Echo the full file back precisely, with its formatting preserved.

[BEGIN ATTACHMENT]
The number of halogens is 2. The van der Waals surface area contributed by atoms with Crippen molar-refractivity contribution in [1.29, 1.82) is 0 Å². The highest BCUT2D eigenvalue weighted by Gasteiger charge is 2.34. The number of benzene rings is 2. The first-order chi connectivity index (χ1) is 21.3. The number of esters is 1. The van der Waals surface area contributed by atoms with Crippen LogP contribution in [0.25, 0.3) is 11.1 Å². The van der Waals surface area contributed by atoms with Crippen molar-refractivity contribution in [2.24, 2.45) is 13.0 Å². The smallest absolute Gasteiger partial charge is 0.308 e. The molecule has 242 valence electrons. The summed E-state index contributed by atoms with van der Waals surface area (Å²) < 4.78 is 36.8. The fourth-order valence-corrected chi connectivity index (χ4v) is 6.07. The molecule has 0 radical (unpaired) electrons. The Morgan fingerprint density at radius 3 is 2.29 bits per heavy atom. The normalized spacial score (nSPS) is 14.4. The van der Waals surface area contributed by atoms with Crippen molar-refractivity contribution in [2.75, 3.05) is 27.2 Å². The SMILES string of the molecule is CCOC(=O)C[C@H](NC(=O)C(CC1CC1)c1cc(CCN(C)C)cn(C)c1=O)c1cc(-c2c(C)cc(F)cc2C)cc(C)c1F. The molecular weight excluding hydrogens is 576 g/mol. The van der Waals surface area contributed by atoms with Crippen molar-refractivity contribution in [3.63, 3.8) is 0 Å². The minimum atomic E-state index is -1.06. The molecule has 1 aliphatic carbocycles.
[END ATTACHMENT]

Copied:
The number of halogens is 2. The van der Waals surface area contributed by atoms with Crippen molar-refractivity contribution in [1.29, 1.82) is 0 Å². The highest BCUT2D eigenvalue weighted by Gasteiger charge is 2.34. The number of benzene rings is 2. The first-order chi connectivity index (χ1) is 21.3. The number of esters is 1. The van der Waals surface area contributed by atoms with Crippen LogP contribution in [0.25, 0.3) is 11.1 Å². The van der Waals surface area contributed by atoms with Crippen molar-refractivity contribution in [2.24, 2.45) is 13.0 Å². The smallest absolute Gasteiger partial charge is 0.308 e. The molecule has 242 valence electrons. The summed E-state index contributed by atoms with van der Waals surface area (Å²) < 4.78 is 36.8. The fourth-order valence-corrected chi connectivity index (χ4v) is 6.07. The molecule has 0 radical (unpaired) electrons. The Morgan fingerprint density at radius 3 is 2.29 bits per heavy atom. The normalized spacial score (nSPS) is 14.4. The van der Waals surface area contributed by atoms with Crippen molar-refractivity contribution in [2.75, 3.05) is 27.2 Å². The SMILES string of the molecule is CCOC(=O)C[C@H](NC(=O)C(CC1CC1)c1cc(CCN(C)C)cn(C)c1=O)c1cc(-c2c(C)cc(F)cc2C)cc(C)c1F. The molecular weight excluding hydrogens is 576 g/mol. The van der Waals surface area contributed by atoms with Crippen molar-refractivity contribution in [3.63, 3.8) is 0 Å². The minimum atomic E-state index is -1.06. The molecule has 1 aliphatic carbocycles.